LinkedIn purchases Pulse, future of app in jeopardy
Source ---------- All I know is that if LinkedIn takes away Pulse, I'm going to be upset. I've tried numerous different news aggregator applications of this sort - Flipboard, Currents, Pulse, and a few others I know I'm forgetting. I always found Pulse to be the best designed and engaged me the most in the content, which is the main purpose of a content aggregation service after all.
LinkedIn, a social network most popular among networking professional types, has just purchased popular news reading application Pulse for a decent sum of $90 million. Pulse has apps currently available for iOS and Android and is similar in execution to a similar, more popular application called Flipboard. Despite this, Pusle has a large and passionate user base who rely on and use the software every single day, including myself. For these people, there unfortunately is reason for concern.
LinkedIn has been forward in saying that they purchased Pulse for the talent, saying that the existing Pulse team and the LinkedIn team will be working “side by side…to create new and better ways to help professionals contribute to and leverage this collective body of business knowledge. In the meantime, Pulse will continue to deliver the news you care about and will remain the great experience you count on everyday.” Pulse itself will be relocating to LinkedIn’s Mountain View, Calif., headquarters.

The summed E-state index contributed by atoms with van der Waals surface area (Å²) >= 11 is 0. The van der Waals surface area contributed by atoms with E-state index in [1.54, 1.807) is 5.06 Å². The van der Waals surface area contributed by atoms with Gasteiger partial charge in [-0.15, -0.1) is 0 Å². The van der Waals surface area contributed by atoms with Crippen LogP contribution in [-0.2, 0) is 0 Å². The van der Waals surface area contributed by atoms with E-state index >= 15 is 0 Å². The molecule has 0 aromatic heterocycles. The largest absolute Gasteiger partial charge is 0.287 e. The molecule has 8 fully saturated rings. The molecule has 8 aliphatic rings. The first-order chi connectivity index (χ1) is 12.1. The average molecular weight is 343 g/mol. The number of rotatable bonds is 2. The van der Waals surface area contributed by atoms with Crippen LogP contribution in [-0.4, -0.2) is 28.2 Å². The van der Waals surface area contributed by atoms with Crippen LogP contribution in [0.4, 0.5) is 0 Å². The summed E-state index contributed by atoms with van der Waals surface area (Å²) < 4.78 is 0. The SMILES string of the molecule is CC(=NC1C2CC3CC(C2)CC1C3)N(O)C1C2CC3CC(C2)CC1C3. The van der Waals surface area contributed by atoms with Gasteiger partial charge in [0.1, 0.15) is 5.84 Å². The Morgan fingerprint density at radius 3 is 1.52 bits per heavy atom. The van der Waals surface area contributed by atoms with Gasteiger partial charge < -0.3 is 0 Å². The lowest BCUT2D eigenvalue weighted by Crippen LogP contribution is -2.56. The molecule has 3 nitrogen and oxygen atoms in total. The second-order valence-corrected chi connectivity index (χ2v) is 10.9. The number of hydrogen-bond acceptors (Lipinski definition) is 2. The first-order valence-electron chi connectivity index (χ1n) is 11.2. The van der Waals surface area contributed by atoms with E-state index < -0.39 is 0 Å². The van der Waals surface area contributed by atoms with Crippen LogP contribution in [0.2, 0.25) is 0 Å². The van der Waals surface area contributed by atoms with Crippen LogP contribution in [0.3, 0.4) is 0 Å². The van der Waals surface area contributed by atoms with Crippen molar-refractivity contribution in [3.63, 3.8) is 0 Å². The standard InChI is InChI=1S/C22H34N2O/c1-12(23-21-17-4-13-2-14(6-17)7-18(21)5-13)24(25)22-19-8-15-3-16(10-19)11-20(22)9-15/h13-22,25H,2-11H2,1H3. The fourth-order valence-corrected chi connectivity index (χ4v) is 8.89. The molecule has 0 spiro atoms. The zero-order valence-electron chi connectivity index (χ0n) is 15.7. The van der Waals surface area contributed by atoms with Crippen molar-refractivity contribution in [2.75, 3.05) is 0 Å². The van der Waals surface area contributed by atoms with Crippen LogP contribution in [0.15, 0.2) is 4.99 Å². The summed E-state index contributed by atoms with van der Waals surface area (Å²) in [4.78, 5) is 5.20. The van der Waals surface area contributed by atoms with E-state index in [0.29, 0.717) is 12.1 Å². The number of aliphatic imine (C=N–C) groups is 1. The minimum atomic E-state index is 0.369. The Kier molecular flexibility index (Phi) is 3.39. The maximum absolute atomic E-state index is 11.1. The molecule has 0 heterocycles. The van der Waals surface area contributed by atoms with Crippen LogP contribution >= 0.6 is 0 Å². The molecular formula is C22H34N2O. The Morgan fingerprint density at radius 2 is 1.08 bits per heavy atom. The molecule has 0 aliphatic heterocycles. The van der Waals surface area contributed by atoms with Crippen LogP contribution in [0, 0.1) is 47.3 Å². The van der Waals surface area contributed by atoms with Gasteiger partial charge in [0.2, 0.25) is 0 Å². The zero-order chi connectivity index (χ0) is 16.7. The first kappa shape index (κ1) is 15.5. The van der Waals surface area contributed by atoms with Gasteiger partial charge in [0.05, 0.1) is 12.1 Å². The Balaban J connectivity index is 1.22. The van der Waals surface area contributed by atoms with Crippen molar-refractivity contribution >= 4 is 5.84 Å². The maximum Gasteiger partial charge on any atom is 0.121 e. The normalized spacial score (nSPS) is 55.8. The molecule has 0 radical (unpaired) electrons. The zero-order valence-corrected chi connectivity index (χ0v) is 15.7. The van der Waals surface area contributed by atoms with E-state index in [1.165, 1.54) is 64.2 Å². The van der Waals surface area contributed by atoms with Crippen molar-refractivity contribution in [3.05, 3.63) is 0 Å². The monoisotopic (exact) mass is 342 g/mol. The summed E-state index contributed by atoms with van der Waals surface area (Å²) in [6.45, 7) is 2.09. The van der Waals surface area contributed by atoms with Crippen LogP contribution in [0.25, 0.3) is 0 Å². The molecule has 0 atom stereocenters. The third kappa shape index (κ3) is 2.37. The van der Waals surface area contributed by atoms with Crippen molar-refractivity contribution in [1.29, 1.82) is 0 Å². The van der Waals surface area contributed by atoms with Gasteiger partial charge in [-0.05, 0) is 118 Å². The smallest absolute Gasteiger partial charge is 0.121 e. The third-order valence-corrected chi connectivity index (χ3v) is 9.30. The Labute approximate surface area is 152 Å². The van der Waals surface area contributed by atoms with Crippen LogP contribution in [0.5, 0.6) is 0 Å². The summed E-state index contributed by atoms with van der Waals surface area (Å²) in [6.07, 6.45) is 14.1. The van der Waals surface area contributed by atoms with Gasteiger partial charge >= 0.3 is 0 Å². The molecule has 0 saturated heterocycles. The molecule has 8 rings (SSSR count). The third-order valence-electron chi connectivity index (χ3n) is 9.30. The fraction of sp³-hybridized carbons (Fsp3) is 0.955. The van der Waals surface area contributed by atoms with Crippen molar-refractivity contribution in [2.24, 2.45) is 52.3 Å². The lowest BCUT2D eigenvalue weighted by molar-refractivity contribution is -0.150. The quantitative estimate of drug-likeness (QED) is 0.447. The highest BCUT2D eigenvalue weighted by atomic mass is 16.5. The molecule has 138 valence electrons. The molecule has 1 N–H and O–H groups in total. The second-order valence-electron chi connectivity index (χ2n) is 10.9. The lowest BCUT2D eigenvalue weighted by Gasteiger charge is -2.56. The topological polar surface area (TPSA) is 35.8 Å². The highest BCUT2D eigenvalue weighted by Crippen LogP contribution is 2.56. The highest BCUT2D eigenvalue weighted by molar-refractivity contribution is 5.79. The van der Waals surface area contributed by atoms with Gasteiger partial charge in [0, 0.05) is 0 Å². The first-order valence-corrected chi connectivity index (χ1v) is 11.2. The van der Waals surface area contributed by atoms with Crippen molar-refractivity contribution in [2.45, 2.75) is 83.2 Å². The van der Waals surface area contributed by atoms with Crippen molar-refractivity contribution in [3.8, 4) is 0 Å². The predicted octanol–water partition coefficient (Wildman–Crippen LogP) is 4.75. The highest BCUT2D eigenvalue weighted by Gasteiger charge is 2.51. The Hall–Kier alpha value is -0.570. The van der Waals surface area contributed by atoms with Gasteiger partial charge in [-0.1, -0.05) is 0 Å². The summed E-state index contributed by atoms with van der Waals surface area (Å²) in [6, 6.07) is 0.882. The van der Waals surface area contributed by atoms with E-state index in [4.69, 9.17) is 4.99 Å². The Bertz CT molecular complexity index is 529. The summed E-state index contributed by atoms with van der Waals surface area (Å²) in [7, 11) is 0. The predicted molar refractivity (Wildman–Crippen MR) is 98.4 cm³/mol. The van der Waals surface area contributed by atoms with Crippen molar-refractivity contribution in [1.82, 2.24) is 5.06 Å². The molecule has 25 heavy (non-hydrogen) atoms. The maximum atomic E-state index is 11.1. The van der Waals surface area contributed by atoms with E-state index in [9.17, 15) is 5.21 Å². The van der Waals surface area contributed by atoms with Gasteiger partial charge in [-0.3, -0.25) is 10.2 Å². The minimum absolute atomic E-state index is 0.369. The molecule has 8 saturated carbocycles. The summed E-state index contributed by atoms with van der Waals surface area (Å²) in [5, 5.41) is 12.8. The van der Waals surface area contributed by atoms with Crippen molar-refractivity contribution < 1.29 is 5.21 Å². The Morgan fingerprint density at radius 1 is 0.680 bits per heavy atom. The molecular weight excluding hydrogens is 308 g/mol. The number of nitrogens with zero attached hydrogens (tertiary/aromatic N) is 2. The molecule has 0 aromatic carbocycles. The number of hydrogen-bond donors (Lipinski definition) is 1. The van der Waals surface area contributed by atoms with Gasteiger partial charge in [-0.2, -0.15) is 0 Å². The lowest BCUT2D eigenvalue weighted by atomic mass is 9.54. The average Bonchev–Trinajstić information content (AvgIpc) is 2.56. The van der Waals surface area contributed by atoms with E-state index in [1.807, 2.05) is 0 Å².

As for the current iteration of Pulse apps, LinkedIn said in a press release that the team will “continue to be supported as the integrated Pulse and LinkedIn teams work to build future generations of professional content consumption products.”
Also surprised that the company sold for only $90m - seemed like they could potentially be worth more than that. I know that Flipboard is a monster in this space, and it must be difficult to compete against the kings of the hill, but it seems like LinkedIn got a steal here. Still makes me feel better that I never payed for a premium version of Pulse or the sort. After being burned by Sparrow not once, but twice (Mac and iOS), I'm always a bit hesitant to buy into these smaller app startups now.